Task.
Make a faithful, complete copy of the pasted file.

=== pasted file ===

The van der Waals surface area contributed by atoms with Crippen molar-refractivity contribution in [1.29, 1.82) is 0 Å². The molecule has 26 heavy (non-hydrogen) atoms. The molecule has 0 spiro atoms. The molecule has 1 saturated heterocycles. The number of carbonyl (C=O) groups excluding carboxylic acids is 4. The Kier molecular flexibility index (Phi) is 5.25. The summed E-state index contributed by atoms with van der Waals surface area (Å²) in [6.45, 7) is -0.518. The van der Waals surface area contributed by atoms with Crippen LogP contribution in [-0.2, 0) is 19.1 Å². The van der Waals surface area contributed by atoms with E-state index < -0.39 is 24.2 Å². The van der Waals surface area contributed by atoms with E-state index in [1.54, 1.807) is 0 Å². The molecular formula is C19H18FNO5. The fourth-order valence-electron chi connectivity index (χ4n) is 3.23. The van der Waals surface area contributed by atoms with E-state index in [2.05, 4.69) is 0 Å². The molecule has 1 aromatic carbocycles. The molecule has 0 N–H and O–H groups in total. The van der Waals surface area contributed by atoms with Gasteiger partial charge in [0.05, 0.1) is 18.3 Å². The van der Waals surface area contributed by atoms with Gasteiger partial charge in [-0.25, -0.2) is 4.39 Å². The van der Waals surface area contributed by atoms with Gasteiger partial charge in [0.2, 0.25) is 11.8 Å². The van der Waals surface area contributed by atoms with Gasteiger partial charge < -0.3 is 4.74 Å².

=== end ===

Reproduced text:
The van der Waals surface area contributed by atoms with Crippen molar-refractivity contribution in [1.29, 1.82) is 0 Å². The molecule has 26 heavy (non-hydrogen) atoms. The molecule has 0 spiro atoms. The molecule has 1 saturated heterocycles. The number of carbonyl (C=O) groups excluding carboxylic acids is 4. The Kier molecular flexibility index (Phi) is 5.25. The summed E-state index contributed by atoms with van der Waals surface area (Å²) in [6.45, 7) is -0.518. The van der Waals surface area contributed by atoms with Crippen LogP contribution in [-0.2, 0) is 19.1 Å². The van der Waals surface area contributed by atoms with E-state index < -0.39 is 24.2 Å². The van der Waals surface area contributed by atoms with E-state index in [1.54, 1.807) is 0 Å². The molecular formula is C19H18FNO5. The fourth-order valence-electron chi connectivity index (χ4n) is 3.23. The van der Waals surface area contributed by atoms with E-state index in [2.05, 4.69) is 0 Å². The molecule has 1 aromatic carbocycles. The molecule has 0 N–H and O–H groups in total. The van der Waals surface area contributed by atoms with Gasteiger partial charge in [0.05, 0.1) is 18.3 Å². The van der Waals surface area contributed by atoms with Gasteiger partial charge in [-0.25, -0.2) is 4.39 Å². The van der Waals surface area contributed by atoms with Gasteiger partial charge in [0.2, 0.25) is 11.8 Å². The van der Waals surface area contributed by atoms with Gasteiger partial charge < -0.3 is 4.74 Å².